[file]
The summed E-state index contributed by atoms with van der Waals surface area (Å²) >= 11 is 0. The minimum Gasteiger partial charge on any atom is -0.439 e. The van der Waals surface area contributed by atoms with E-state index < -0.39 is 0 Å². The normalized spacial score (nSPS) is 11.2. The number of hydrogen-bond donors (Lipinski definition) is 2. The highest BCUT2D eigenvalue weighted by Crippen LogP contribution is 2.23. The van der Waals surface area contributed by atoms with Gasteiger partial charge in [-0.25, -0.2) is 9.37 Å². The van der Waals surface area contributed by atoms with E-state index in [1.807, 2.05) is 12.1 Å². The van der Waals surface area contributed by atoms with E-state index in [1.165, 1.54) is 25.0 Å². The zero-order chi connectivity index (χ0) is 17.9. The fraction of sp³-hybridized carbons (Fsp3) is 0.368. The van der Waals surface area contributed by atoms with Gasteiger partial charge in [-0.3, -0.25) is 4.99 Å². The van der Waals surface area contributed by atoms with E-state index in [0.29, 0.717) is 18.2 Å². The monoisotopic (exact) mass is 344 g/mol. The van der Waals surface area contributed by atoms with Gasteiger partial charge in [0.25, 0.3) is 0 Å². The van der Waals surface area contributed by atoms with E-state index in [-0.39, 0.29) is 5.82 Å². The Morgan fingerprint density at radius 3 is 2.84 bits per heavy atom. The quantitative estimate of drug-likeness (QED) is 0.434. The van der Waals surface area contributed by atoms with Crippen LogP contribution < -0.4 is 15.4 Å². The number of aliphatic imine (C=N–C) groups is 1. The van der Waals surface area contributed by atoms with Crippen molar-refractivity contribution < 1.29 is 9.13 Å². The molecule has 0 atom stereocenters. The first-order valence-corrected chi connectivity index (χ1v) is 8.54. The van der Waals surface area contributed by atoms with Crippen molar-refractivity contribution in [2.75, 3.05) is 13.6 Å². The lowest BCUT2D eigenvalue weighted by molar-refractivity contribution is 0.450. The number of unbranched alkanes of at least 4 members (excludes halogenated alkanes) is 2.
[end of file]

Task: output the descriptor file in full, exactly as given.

The summed E-state index contributed by atoms with van der Waals surface area (Å²) >= 11 is 0. The minimum Gasteiger partial charge on any atom is -0.439 e. The van der Waals surface area contributed by atoms with E-state index < -0.39 is 0 Å². The normalized spacial score (nSPS) is 11.2. The number of hydrogen-bond donors (Lipinski definition) is 2. The highest BCUT2D eigenvalue weighted by Crippen LogP contribution is 2.23. The van der Waals surface area contributed by atoms with Gasteiger partial charge in [-0.25, -0.2) is 9.37 Å². The van der Waals surface area contributed by atoms with E-state index in [1.807, 2.05) is 12.1 Å². The van der Waals surface area contributed by atoms with E-state index in [1.165, 1.54) is 25.0 Å². The zero-order chi connectivity index (χ0) is 17.9. The fraction of sp³-hybridized carbons (Fsp3) is 0.368. The van der Waals surface area contributed by atoms with Gasteiger partial charge in [-0.3, -0.25) is 4.99 Å². The van der Waals surface area contributed by atoms with E-state index in [0.29, 0.717) is 18.2 Å². The monoisotopic (exact) mass is 344 g/mol. The van der Waals surface area contributed by atoms with Gasteiger partial charge in [0.25, 0.3) is 0 Å². The van der Waals surface area contributed by atoms with E-state index in [-0.39, 0.29) is 5.82 Å². The Morgan fingerprint density at radius 3 is 2.84 bits per heavy atom. The quantitative estimate of drug-likeness (QED) is 0.434. The van der Waals surface area contributed by atoms with Crippen LogP contribution < -0.4 is 15.4 Å². The number of aliphatic imine (C=N–C) groups is 1. The van der Waals surface area contributed by atoms with Crippen molar-refractivity contribution < 1.29 is 9.13 Å². The molecule has 0 atom stereocenters. The first-order valence-corrected chi connectivity index (χ1v) is 8.54. The van der Waals surface area contributed by atoms with Crippen molar-refractivity contribution in [2.75, 3.05) is 13.6 Å². The lowest BCUT2D eigenvalue weighted by molar-refractivity contribution is 0.450. The number of unbranched alkanes of at least 4 members (excludes halogenated alkanes) is 2.